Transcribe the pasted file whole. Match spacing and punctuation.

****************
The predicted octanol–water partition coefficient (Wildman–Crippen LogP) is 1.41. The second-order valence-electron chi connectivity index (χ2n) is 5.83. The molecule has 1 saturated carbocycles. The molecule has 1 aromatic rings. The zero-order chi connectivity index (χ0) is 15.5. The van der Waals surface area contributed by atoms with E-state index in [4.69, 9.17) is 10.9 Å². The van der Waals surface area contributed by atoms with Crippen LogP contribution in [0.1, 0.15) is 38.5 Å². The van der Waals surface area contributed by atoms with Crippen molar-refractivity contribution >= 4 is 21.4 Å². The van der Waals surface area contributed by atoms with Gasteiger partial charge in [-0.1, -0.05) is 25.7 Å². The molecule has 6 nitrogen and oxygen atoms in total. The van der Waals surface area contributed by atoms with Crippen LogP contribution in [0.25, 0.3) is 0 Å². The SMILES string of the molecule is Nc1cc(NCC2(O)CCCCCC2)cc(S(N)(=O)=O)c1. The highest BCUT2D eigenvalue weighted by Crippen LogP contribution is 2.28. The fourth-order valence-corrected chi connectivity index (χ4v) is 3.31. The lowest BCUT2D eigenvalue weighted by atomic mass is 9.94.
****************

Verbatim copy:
The predicted octanol–water partition coefficient (Wildman–Crippen LogP) is 1.41. The second-order valence-electron chi connectivity index (χ2n) is 5.83. The molecule has 1 saturated carbocycles. The molecule has 1 aromatic rings. The zero-order chi connectivity index (χ0) is 15.5. The van der Waals surface area contributed by atoms with E-state index in [4.69, 9.17) is 10.9 Å². The van der Waals surface area contributed by atoms with Crippen LogP contribution in [0.1, 0.15) is 38.5 Å². The van der Waals surface area contributed by atoms with Crippen molar-refractivity contribution >= 4 is 21.4 Å². The van der Waals surface area contributed by atoms with Gasteiger partial charge in [-0.1, -0.05) is 25.7 Å². The molecule has 6 nitrogen and oxygen atoms in total. The van der Waals surface area contributed by atoms with Crippen LogP contribution in [0.25, 0.3) is 0 Å². The SMILES string of the molecule is Nc1cc(NCC2(O)CCCCCC2)cc(S(N)(=O)=O)c1. The highest BCUT2D eigenvalue weighted by Crippen LogP contribution is 2.28. The fourth-order valence-corrected chi connectivity index (χ4v) is 3.31. The lowest BCUT2D eigenvalue weighted by atomic mass is 9.94.